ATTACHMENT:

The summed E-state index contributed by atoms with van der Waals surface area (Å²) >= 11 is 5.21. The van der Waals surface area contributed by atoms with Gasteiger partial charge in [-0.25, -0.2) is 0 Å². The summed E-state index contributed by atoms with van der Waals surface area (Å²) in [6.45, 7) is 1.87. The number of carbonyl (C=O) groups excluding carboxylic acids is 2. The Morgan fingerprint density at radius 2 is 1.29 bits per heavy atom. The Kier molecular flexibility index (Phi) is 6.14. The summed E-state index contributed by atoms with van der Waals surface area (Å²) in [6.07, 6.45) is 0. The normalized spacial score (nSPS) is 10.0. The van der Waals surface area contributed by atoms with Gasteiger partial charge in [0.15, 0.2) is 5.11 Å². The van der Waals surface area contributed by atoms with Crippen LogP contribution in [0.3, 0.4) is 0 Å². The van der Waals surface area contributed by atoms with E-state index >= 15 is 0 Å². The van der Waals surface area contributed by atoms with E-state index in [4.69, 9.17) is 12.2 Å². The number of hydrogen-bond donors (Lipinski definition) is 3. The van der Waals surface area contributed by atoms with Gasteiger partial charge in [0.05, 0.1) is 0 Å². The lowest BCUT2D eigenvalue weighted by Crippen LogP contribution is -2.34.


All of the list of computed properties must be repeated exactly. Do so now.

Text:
The summed E-state index contributed by atoms with van der Waals surface area (Å²) >= 11 is 5.21. The van der Waals surface area contributed by atoms with Gasteiger partial charge in [-0.25, -0.2) is 0 Å². The summed E-state index contributed by atoms with van der Waals surface area (Å²) in [6.45, 7) is 1.87. The number of carbonyl (C=O) groups excluding carboxylic acids is 2. The Morgan fingerprint density at radius 2 is 1.29 bits per heavy atom. The Kier molecular flexibility index (Phi) is 6.14. The summed E-state index contributed by atoms with van der Waals surface area (Å²) in [6.07, 6.45) is 0. The normalized spacial score (nSPS) is 10.0. The van der Waals surface area contributed by atoms with Gasteiger partial charge in [0.15, 0.2) is 5.11 Å². The van der Waals surface area contributed by atoms with Crippen LogP contribution in [0.3, 0.4) is 0 Å². The van der Waals surface area contributed by atoms with E-state index >= 15 is 0 Å². The van der Waals surface area contributed by atoms with E-state index in [4.69, 9.17) is 12.2 Å². The number of hydrogen-bond donors (Lipinski definition) is 3. The van der Waals surface area contributed by atoms with Gasteiger partial charge in [0.05, 0.1) is 0 Å². The lowest BCUT2D eigenvalue weighted by Crippen LogP contribution is -2.34.